Planning War Disrupts Tower Melbourne Progress


Millions of dollars in deposits from hundreds of apartment owners in Melbourne's most controversial skyscraper might need to be repaid if a rival developer succeeds in getting the super high-rises' planning permit cancelled.

A Singapore-based developer is seeking to cancel a neighbouring developer's permit for a soaring CBD skyscraper called Tower Melbourne, set to rise 71 storeys from the corner of Queen and Bourke streets.

The rival alleges it was approved by the Napthine government on the basis of "misstatements” or “concealments of fact".

The Chow family's Colonial Range company is fighting another deep-pocketed Singaporean developer, CEL Australia, over the proposal.

Deakin University professor and urban planning consultant Roz Hansen said, "the only times permits have ever been cancelled, and it's very rare situation for VCAT (Victorian Civil Administrative Tribunal) to do that, would be if there was deception."

"I'm not familiar with a case of this scale occurring. If they're successful, it could send a shiver down the spine of others," Ms Hansen said.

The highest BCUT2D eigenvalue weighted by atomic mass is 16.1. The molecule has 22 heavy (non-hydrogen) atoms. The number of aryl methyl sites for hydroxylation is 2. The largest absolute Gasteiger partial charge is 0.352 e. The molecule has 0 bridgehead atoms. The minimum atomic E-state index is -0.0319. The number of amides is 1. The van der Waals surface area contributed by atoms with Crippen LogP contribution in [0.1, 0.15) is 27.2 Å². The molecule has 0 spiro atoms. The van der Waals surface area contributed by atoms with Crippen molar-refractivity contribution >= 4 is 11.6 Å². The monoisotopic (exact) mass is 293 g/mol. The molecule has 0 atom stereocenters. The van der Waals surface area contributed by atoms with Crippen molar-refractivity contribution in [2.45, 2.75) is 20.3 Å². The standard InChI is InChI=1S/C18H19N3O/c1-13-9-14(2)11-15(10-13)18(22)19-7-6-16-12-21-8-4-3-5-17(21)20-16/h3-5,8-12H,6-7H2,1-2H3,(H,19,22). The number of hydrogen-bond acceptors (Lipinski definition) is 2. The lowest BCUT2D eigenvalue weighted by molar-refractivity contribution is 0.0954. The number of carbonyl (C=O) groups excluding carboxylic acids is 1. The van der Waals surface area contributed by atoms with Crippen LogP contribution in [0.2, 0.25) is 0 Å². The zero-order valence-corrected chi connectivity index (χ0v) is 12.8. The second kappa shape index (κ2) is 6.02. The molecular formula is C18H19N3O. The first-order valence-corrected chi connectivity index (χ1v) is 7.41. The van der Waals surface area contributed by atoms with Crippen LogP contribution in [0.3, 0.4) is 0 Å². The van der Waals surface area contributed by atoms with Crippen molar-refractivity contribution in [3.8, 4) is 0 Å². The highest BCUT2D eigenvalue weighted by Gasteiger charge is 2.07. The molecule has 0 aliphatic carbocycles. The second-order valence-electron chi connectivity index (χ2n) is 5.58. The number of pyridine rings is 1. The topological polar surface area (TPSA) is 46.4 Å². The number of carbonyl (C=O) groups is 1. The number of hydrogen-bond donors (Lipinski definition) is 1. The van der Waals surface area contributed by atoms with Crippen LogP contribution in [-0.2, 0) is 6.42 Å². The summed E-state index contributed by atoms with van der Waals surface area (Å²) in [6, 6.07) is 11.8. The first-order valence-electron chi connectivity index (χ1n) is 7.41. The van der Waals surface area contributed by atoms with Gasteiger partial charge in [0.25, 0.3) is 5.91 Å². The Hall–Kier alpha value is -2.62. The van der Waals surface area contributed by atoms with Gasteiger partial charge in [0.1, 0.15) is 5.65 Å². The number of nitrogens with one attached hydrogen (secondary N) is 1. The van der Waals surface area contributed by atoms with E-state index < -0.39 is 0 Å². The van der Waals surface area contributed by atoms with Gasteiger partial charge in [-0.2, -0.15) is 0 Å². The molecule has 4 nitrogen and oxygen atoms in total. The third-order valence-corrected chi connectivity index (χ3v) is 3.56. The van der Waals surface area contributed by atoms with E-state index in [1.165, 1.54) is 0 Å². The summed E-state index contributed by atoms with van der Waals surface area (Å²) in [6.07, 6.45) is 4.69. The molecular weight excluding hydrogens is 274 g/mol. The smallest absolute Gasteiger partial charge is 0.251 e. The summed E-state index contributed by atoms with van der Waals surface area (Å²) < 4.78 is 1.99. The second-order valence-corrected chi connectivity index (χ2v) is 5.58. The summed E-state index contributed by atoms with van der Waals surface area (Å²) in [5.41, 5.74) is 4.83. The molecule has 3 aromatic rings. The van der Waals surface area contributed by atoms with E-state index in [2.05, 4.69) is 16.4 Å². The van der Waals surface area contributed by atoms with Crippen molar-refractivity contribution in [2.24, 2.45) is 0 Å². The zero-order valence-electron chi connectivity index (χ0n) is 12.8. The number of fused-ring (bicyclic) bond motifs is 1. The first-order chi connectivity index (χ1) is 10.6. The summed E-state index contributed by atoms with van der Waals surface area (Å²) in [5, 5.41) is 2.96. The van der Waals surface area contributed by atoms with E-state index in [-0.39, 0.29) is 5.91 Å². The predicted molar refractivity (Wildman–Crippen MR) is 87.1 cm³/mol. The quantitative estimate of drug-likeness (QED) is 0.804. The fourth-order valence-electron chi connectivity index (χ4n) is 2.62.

Colonial Range alleges Planning Minister Matthew Guy approved Tower Melbourne in November 2012 without the full facts because CEL failed to include them in its permit application. The group says it found out about the alleged "concealment" only after obtaining Mr Guy's briefing notes and departmental reports under freedom of information laws.

Chow family spokesman Jason Hopp said, "We believe the minister made that decision [to issue a permit] without being fully informed."
Mr Guy has approved dozens of tall towers, sparking concerns about overshadowing and over-supply, while CEL has pocketed an estimated $50 million in deposits from 581 apartments, mainly sold to newly wealthy Asian and Australian buyers.

All the funds will need to be repaid if the permit is cancelled. CEL was contacted for comment.

CEL controversially sold many units in the curving glass-and-steel tower two years ago without having official planning permits. At the time, Lord Mayor Robert Doyle said the tower was too big and councillor Ken Ong called it a "blight".

Colonial Range has taken legal action against Tower Melbourne previously, after the tower proposal threw its plans for a new 27-level mixed-use office, apartment and retail complex on a neighbouring site into disarray.

The dispute is about vehicle use of a private easement through Penfold Place by the rival developments. The case will start at VCAT in mid-December.

CEL, a subsidiary of Chip En Seng Corporation, has written to an investor saying it will start demolition work on the site this month. 
Source: The Age

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